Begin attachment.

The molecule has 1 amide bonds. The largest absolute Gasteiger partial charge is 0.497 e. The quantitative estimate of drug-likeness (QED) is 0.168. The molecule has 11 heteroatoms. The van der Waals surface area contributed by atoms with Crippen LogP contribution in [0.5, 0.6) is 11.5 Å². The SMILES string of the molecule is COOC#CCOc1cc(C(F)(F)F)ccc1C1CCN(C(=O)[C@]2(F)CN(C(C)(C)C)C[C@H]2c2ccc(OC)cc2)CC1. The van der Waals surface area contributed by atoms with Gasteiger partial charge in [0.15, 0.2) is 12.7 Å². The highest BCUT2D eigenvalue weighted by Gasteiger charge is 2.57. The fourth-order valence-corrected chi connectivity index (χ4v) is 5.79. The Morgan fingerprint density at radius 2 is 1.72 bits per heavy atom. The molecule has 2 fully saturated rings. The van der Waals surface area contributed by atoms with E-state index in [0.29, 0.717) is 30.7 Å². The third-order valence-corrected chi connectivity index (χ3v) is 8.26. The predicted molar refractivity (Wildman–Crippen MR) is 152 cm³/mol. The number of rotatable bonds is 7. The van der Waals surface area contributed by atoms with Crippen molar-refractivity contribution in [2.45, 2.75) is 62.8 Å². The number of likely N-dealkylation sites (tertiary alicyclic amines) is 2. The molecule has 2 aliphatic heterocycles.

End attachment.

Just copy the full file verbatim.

The molecule has 1 amide bonds. The largest absolute Gasteiger partial charge is 0.497 e. The quantitative estimate of drug-likeness (QED) is 0.168. The molecule has 11 heteroatoms. The van der Waals surface area contributed by atoms with Crippen LogP contribution in [0.5, 0.6) is 11.5 Å². The SMILES string of the molecule is COOC#CCOc1cc(C(F)(F)F)ccc1C1CCN(C(=O)[C@]2(F)CN(C(C)(C)C)C[C@H]2c2ccc(OC)cc2)CC1. The van der Waals surface area contributed by atoms with Gasteiger partial charge in [0.15, 0.2) is 12.7 Å². The highest BCUT2D eigenvalue weighted by Gasteiger charge is 2.57. The fourth-order valence-corrected chi connectivity index (χ4v) is 5.79. The Morgan fingerprint density at radius 2 is 1.72 bits per heavy atom. The molecule has 2 fully saturated rings. The van der Waals surface area contributed by atoms with E-state index in [0.29, 0.717) is 30.7 Å². The third-order valence-corrected chi connectivity index (χ3v) is 8.26. The predicted molar refractivity (Wildman–Crippen MR) is 152 cm³/mol. The number of rotatable bonds is 7. The van der Waals surface area contributed by atoms with Crippen molar-refractivity contribution in [2.45, 2.75) is 62.8 Å². The number of likely N-dealkylation sites (tertiary alicyclic amines) is 2. The molecule has 2 aliphatic heterocycles.